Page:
That's in line with the other estimates, if an average view is 47 seconds long.
But, that's just the main page, which is mostly text and doesn't have the added images that are in most articles, and it might not load the ad scripts because it's not viewing the page as a human would. We also want any offset to over-compensate for the emissions caused, and by a lot because offsets have their own limitations. Just to be sure, I've decided to 

offset 50.00g of CO2 equivalent per view.

It's "equivalent" because I'm starting with methane reduction until there's no more of those offsets left. Reducing methane has the most impact per dollar.

How much is that going to cost?


The Bonneville Environmental Foundation, at b-e-f.org , offers provable carbon and carbon-equivalent offsets for $10 USD / metric ton. So $1 USD is going cover 2000 page views, which is enough that the few ads you see are enough to cover or meaningfully subsidize the cost of the offset. So to answer the original question, no, it's not futile to try and make a blog carbon negative. It isn't even hard.

As of 2019-10-03, there have been about 64,000 pageviews, and I can only buy offsets in units of 1 ton. So...

 
... 3 tons offset. It's a start. It's really not much.

Did that seem like a grand virtue signal for something that didn't actually cost a lot? It should! It's easy and cheap to offset the carbon footprint of your activities, and places like BEF show their work in order to prove that the money given to them directly causes a reduction in greenhouse gases. (That's right, I used the c-word, CAUSE)

The price of $10 USD/ton is cheap. A typical Canadian emits 10-20 tons in a year, and they could nullify those emissions for less than 1% of their after-tax income. These offsets are low-hanging fruit, and it's going to get harder, the more we reduce, but it's start. By contrast, emission permits on the ECX (European Carbon Exchange) sell for about 25 Euros/ton in 2019.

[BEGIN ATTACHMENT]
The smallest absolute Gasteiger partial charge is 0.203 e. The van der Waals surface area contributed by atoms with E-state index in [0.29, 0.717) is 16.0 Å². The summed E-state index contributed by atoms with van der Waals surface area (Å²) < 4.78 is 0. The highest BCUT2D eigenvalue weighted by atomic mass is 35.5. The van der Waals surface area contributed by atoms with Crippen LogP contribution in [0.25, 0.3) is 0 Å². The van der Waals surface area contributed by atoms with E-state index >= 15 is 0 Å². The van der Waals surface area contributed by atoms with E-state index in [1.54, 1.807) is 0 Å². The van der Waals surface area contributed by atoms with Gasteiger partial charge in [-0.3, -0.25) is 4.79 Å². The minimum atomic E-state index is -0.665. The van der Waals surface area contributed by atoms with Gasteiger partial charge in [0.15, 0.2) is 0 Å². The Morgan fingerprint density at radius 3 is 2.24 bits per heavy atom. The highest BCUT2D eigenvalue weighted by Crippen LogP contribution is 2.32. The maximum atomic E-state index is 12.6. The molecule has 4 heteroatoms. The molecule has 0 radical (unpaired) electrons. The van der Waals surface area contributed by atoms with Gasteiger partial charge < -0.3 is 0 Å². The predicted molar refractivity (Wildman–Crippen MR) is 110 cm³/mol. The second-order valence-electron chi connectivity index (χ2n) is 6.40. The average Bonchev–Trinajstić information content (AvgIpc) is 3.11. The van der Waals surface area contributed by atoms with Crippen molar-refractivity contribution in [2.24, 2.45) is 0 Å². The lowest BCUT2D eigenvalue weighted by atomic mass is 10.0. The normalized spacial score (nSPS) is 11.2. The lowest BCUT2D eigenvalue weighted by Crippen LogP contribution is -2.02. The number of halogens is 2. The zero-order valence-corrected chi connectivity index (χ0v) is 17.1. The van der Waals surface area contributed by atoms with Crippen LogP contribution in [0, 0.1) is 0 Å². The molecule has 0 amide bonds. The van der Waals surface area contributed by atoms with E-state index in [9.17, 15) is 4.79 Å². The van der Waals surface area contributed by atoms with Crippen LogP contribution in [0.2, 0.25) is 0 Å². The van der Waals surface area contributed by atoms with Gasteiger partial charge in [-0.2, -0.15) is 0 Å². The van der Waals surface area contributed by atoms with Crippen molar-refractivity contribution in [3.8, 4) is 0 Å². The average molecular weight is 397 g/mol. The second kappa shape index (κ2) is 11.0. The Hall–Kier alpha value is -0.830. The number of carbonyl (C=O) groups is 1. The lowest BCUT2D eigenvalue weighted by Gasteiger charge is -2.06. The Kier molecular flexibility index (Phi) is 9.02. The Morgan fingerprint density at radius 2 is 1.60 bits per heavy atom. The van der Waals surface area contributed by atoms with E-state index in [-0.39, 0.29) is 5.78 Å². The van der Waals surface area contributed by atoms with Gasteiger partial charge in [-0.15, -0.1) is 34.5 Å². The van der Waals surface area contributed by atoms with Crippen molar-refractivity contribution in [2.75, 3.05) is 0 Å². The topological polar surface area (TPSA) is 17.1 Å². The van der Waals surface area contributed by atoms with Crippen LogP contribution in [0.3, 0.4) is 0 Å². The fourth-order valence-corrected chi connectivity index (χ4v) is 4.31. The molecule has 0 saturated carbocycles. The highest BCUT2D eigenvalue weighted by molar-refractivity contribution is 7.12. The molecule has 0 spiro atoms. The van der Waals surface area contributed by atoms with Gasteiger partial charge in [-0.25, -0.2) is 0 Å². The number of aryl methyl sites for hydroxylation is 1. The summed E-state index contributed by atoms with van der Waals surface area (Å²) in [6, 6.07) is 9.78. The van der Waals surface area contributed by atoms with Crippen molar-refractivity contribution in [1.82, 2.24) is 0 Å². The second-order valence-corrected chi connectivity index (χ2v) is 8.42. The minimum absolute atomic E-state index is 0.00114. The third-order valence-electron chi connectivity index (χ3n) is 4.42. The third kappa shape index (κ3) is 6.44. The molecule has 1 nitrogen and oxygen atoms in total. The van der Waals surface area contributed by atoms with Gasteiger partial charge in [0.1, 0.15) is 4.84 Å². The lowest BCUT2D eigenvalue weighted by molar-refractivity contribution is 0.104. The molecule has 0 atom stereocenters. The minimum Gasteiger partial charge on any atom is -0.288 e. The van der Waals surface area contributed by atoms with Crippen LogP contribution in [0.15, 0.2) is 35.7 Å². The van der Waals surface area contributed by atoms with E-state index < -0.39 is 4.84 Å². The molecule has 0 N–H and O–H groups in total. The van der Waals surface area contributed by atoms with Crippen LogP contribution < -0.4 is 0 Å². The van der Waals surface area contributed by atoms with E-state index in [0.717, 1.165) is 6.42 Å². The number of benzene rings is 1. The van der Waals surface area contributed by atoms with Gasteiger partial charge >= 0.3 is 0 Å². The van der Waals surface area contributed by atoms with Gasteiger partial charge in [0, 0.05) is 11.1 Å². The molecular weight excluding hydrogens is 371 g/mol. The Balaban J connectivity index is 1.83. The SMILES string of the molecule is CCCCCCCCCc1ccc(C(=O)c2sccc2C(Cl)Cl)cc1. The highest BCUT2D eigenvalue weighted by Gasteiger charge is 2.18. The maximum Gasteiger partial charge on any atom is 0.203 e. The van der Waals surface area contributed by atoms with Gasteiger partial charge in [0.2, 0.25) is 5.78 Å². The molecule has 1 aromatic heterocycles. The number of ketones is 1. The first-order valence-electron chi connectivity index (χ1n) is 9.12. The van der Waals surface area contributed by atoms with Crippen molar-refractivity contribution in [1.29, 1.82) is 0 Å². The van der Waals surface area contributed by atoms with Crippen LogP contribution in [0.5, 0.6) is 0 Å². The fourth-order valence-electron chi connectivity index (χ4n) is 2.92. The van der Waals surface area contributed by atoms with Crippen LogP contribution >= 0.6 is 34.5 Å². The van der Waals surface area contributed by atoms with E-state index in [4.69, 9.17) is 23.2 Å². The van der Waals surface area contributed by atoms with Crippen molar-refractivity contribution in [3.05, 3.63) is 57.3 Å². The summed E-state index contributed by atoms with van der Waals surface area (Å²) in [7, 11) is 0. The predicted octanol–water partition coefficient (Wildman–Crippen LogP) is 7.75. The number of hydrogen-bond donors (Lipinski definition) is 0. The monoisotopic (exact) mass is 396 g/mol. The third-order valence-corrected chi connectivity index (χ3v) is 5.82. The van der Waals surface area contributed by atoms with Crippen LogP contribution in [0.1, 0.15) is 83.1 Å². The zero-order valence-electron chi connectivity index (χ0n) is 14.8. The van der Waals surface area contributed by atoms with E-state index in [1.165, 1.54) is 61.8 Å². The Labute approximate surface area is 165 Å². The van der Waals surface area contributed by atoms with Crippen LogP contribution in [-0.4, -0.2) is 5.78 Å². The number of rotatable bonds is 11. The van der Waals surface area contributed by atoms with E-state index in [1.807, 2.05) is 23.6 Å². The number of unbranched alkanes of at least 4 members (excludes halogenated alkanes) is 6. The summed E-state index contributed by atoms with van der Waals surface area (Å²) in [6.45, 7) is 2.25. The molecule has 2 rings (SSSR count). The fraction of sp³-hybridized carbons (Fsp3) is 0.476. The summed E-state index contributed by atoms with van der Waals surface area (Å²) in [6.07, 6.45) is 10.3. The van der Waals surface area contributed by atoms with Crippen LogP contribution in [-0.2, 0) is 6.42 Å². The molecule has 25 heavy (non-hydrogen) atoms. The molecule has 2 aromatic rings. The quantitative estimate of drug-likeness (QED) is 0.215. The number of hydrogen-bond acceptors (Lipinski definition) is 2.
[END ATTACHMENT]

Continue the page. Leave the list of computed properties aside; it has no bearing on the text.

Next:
These particular offsets are so cheap because they're using the money to capture methane from landfills, which is startlingly simple given the fact it isn't done everywhere yet. If the low-hanging fruit of carbon offsets run out, I'll maintain 50 grams / view by funding clean energy or reforestation. If that reaches its natural maximum, I'll find a way to put it into carbon capture and sequestration. We can't be satisfied with slowing carbon emissions; we must reverse them.

Not alone.


Here's a list of websites that have a similar setup, in that merely visiting these webpages moves the needle farther away from human extinction. You can help by expanding this list. Contact me at jackd@sfu.ca if your website is provably carbon negative and I'll add it. This list will be repeated in future carbon offset updates.

Visiting any of these will help, and none of them will cost you money.


https://www.ecosia.org/   - A search engine that donates 80% of its profits to tree-planting.

https://tab.gladly.io/ - A browser extension that donates its ad revenue to the user's choice of charity. 

https://www.greengeeks.com/ -  A web hosting company offsets 300% of their emissions.

https://ecoally.co -  An environmentalism blog that uses Greengeeks.


plantthepeace.comA trivia game with ad revenue going towards tree-planting.

 

Follow-up questions

Q: What about bot views?
A: About 20% of my views are bots. These will be counted as real views for carbon offset calculation and will continue to be unless this percentage increases by a lot.

Q: Do I have to offset 50 grams per view to get on the list? 
A: No. That's more than some people make through AdSense, and the only reason I can justify that much is because this blog itself is like one big advertisement of my work to, say, people looking for consultants, or journals looking for copyeditors. Do what makes sense for your own monetization.

Q: Why not just give all your money to fight climate change?
A: Because this is in part a marketing ploy, part for my own mental health, and part because I feel like I can do more total good by setting an example and trying to pressure / incentivize others into following suit. When Ecosia started spending more on development and advertising, the total number of trees they were able to plant increased by a factor of 100+.

Q: Why only advertise to 10% of viewers?
A: The power law (a.k.a. the 80-20 law or 90-10 law) applies to ad revenue. The AdSense account on this blog is set to reject the lowest paying 90% of advertisements, leaving a blank space on the sidebar instead. After experimenting for six months, this has led to almost no drop in ad revenue while filtering out all the trashy "one weird trick" ads.